I thoroughly enjoyed learning about the BookTraces project and its founder, Andrew Stauffer. Stauffer articulates many of my own beliefs about books as embodied objects that bear social and historical traces. His description of books as “haunt[ed]” (337) seems especially apt: the term discourages us from regarding books as static objects and instead compels us to conceive of them as multi-layered artifacts that are inhabited by the impressions and experiences of previous users and the socio-historical circumstances in which they lived. Present-day readers of these texts are therefore engaged in a lively exchange with the past.
The following passage in Stauffer’s article, “The Nineteenth-Century Archive in the Digital Age” resonates with me in particular:
“The nineteenth-century book called forth many, many kinds of interaction, between texts and their readers, between books and other objects, between human bodies and other human bodies. We tend to think of the history of reading as centered in the consumption of verbal texts; but I want to encourage us to go beyond ‘texts’ as linguistic forms and to think about texts as something closer to textiles, woven creations of material and semantic content: that is, as an historical record that is already incarnated, each body bearing traces of its many social interactions and its long journey into our hands” (336).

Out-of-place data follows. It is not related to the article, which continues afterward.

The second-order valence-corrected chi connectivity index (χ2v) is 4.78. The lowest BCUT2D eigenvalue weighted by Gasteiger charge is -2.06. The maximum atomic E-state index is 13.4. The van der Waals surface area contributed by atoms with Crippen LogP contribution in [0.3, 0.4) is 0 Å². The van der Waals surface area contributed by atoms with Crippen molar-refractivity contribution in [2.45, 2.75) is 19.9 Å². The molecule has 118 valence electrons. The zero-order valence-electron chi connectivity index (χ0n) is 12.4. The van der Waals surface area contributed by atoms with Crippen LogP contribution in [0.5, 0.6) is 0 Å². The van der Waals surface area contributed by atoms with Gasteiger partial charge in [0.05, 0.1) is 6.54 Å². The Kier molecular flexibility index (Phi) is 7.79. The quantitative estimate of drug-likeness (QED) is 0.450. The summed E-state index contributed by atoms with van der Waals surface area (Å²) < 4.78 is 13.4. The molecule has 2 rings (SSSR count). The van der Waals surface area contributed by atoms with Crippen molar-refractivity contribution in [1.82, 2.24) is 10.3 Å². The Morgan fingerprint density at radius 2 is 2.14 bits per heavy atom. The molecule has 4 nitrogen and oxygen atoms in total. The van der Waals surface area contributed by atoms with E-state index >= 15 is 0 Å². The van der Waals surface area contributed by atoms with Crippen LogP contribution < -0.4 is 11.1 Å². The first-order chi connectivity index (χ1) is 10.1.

Stauffer’s suggestion that we look “beyond ‘texts’ as linguistic forms” is especially appealing. As a panel discussant at McGill University’s Art History/Communication Studies Conference in April of 2013, I broached this notion by considering derelict items I scavenged from a former landfill site in Brooklyn as objects of neglect that capture the wordless experience of people and life unfolding outside of conventional discourses and written histories. I “read” these objects not merely as a tangible means of resuscitating memory but also as texts in their own right that possess the ability to communicate some of their meaning or to generate new kinds of meaning through the very process of material decay (though I am not advocating decay in the instance of the BookTraces project!). Thus, by expanding our definition of “textuality” to include nonverbal objects (such as the book-as-object/book-as-artifact) we can potentially veer our scholarship away from dominant discourses and explore new modes of meaning. The material aspect of books—including “marginalia, inscriptions, photos…and many other pieces of unique historical data”—captures an unmediated look at everyday, lived experience at specific points in history.